Taking - and Keeping - Messages and Other Regulatory Concerns

Carl Weinschenk

It is well understood that the transition to Internet protocol (IP) involves a significant shift in technology, business approach and marketing. What isn't as often pointed out-but is in this eWEEK blog-are the possible legal and regulatory changes related to the natural tendency of the new network to save messages.

 

The blogger, Salvatore Salamone, points out that VoIP voice mail messages are likelier to survive than traditional voice mail messages. In the old days, messages simply were recorded over. Today, each message usually ends up as a .wav file and a backup copy made. Thus, deletion of the original isn't as automatic and, even if it is destroyed, a copy often exists.

 

Companies need to know what their responsibilities are. Is it OK to delete both the original and backup copies? Does the move to IP mean that more is expected of the company in terms of preserving messages? Are there special requirements under The Health Insurance Portability and Accountability Act (HIPAA)? Sarbanes-Oxley? Other regulations?

 

Regardless of whether preserving the recorded calls is legally required, it makes sense to do so. Or at least it does, according to an organization named SIP Print, which is in the business of recording calls. Regardless of the self-serving nature of the list, many of the reasons make sense. One point is that a key rationale for recording calls is regulatory compliance:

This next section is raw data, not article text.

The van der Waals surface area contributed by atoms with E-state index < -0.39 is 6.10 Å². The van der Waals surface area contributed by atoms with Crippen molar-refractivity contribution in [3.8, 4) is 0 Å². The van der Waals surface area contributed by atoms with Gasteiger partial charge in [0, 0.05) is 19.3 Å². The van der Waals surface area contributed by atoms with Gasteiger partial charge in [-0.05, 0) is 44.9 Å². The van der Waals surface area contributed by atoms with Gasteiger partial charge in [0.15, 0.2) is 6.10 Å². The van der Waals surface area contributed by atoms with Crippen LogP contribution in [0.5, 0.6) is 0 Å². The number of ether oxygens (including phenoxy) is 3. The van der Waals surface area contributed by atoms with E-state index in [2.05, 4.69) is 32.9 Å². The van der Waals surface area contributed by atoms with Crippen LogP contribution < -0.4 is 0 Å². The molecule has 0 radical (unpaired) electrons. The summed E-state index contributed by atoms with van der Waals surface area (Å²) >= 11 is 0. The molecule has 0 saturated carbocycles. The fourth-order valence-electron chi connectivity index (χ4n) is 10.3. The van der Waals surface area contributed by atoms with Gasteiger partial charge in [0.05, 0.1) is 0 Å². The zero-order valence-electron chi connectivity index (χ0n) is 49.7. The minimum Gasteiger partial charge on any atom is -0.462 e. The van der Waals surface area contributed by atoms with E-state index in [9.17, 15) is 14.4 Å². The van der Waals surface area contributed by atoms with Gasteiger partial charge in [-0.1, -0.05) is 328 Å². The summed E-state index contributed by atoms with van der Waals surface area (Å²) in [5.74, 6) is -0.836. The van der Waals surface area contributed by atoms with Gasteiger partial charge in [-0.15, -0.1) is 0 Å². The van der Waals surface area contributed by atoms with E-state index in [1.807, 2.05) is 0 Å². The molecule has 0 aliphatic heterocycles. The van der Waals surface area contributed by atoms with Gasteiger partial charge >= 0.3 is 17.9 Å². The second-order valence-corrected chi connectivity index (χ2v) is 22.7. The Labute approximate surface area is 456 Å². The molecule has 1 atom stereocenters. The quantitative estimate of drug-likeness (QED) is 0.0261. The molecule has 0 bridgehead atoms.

Businesses of all types face growing regulatory requirements. Today, many businesses are simply required to record phone calls for an undisputable record of transactions. Others find that implementing a call recording solution offers the most effective and affordable way to demonstrate a pattern of compliance.

There is a new level of complexity arising in the meeting of e-mail and hosted services. And, again, regulatory compliance is a key concern. At eSecurityPlanet, SecurityCurve partner Diana Kelley does a deep dive into what organizations should look for in cloud-based e-mail service providers. There are many questions to ask about how the service is configured. Some of these are mandated by the particular regulatory regime under which the organization works, while others are driven by internal mandates. Kelley points out that cross-border issues can crop up when the requirement is driven by governmental regulation.

 


Digitization and IP has led to radical increases in the ability to store messages and other incidental, but potentially valuable, information. Sue Marquette Poremba presents the issues well over at Network Security Edge. She was discussing the matter in the context of health care, but it is a question that is relevant across the board. The bottom line is that IT managers, CIOs and legal departments must grapple with whether-and if so, how-the network's new capabilities change organizations' responsibility to store everyday messages.



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